Police Scotland to scale back station counter services and axe wardens

police jacket
Image caption The changes have been proposed following a review of services across Police Scotland

The closures of dozens of public counters across the country are being proposed by Police Scotland.

The changes are part of efforts by the new single national force to save money and standardise services.

Under the proposals, police traffic wardens would also be phased out around Scotland.

Many of the old regional forces have already stopped providing traffic wardens, while front-counter hours vary across the regions.

Staff affected by the cuts will be consulted on their options which include alternative roles in the force.

The creation of the single police force was intended to save £1.7bn and Police Scotland said it has given them the opportunity to review and standardise services and procedures.

Assistant Chief Constable Wayne Mawson, who led the review, said: "The public access our services in many ways, but we have seen the number of people calling at public counters drop in recent years.

"Our review will reduce opening hours at some public counters across Scotland but this is where analysis of demand has provided evidence which has allowed us to take these steps without significantly impacting on the level of service enjoyed by communities.

"We will match our service with demand from the public as well as exploring opportunities to work in partnership with other public agencies. Keeping people safe is the focus of Police Scotland and this is an opportunity to deliver a more consistent, professional service which will enable more officers to be deployed where and when they are needed the most in communities."

'Matching resources'

Assistant Chief Constable Mawson said the force has developed new ways for the public to contact the police, including the 101 telephone number and contact points which connect callers at police stations directly to officers.

He added: "Police stations and public counters will still operate across the country and provide a number of different services to a diverse range of communities. These proposed changes are about matching our resources to the demands of the communities we serve in order to keep people safe.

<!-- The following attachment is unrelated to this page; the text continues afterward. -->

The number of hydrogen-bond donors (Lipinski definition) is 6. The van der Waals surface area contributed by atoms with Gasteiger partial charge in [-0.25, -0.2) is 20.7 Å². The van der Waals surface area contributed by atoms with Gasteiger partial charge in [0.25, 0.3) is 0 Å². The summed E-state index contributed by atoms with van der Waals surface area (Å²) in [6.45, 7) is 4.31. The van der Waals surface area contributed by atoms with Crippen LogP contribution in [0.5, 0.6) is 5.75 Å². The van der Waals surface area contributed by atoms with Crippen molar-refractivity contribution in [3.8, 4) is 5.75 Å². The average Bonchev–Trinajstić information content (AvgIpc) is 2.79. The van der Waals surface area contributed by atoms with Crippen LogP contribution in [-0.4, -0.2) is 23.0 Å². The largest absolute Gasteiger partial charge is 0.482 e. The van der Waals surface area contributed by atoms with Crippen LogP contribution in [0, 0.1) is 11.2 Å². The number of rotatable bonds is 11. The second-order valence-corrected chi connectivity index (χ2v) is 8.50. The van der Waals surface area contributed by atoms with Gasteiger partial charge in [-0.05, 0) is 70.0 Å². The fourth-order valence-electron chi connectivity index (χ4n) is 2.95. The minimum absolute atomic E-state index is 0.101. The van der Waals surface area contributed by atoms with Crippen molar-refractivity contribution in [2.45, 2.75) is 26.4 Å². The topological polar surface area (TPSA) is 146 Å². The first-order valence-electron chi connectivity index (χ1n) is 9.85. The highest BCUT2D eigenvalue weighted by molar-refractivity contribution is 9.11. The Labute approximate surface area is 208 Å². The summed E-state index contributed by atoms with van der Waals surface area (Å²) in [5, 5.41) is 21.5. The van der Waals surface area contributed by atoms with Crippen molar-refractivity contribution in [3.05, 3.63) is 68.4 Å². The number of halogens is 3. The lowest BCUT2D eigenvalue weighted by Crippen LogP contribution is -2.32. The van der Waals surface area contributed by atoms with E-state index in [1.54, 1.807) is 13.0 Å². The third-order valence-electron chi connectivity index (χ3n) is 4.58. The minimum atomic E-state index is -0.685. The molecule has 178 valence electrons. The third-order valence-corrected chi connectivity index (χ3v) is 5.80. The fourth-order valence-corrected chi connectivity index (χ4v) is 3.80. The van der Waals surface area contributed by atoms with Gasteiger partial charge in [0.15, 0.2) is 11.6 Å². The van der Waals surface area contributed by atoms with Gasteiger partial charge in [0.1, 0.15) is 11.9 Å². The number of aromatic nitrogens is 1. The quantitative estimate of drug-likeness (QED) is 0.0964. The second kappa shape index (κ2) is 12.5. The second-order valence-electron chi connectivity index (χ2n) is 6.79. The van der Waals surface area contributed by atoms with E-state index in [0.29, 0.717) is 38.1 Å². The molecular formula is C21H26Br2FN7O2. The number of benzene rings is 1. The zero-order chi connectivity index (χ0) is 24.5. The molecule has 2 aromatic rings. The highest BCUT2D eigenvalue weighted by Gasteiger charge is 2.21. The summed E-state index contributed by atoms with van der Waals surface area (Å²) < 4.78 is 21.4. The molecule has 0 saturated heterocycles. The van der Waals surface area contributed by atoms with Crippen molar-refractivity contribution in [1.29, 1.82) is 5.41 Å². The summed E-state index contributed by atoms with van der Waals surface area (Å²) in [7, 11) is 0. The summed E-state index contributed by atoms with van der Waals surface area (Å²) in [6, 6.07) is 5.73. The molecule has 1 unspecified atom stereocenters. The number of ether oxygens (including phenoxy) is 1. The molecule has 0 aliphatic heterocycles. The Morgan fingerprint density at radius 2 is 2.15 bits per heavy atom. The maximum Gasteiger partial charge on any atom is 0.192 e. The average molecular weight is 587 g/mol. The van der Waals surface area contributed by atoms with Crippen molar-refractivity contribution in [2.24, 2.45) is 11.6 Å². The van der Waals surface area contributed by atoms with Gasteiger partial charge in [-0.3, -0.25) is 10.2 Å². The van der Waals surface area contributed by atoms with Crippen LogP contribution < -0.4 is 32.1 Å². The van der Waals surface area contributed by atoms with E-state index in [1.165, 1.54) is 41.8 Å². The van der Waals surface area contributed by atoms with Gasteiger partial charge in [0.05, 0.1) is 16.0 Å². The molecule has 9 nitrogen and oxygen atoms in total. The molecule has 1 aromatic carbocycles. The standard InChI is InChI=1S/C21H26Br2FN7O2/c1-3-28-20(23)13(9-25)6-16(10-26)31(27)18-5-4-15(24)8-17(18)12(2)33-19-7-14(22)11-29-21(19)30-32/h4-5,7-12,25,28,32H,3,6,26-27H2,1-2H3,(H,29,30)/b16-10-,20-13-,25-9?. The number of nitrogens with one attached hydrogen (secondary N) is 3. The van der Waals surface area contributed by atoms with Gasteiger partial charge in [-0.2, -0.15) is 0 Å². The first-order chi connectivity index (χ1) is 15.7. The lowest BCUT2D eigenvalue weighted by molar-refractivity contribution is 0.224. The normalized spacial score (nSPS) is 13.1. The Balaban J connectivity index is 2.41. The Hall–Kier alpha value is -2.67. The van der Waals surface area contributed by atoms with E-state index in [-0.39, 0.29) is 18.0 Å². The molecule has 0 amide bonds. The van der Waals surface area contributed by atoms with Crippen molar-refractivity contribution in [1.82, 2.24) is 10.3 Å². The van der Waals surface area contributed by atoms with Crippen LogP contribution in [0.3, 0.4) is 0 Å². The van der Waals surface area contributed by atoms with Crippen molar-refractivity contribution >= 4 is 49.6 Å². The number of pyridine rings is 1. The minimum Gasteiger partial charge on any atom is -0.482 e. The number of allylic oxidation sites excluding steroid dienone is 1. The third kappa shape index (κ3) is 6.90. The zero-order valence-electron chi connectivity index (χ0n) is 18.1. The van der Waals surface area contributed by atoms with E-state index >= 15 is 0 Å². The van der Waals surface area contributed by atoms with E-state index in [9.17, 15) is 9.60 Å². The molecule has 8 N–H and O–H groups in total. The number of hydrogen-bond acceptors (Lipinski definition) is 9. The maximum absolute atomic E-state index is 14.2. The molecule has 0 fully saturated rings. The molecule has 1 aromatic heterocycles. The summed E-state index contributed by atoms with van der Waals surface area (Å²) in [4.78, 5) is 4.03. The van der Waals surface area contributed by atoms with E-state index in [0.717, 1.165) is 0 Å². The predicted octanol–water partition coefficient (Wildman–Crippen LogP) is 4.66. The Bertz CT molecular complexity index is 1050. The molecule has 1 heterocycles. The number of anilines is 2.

"Changes to legislation in relation to most parking offences means that there is no longer a requirement for enforcement to be carried out by the police.

"As a result, the traffic warden service has already been withdrawn from many parts of the country. In keeping with this approach we are now proposing to remove the service from the remaining areas of the country."

'Real impact'

Opposition parties have condemned the proposals to cut public counter opening hours and withdraw the service at some stations.

Margaret Mitchell MSP, Scottish Conservative justice spokeswoman, said: "One of the main reasons behind moving to a single force was to create economies of scale.

"However, the Scottish Government at no point said one of the first things the single force would do is shut police stations all over the country.

"This is a worrying and retrograde step, and one which will do nothing to improve public confidence in the safety of our streets or the overall justice system."

Alison McInnes MSP, Scottish Liberal Democrat justice spokeswoman, said: "The proposed closure of 65 public counters in police stations could have a real impact on long-established links between police and the local community.

"It remains unclear as to whether local communities will be consulted on these plans. Any changes to public counter operating hours must be closely monitored."

A Scottish Government spokesman said: "Operational decisions around the management of resources is a matter for the Chief Constable of Police Scotland.

"Since 2007, this government has provided 1,000 extra officers working across Scotland to keep our communities safe, and crime is at an almost 40 year low."

More on this story

Related Internet links

The BBC is not responsible for the content of external Internet sites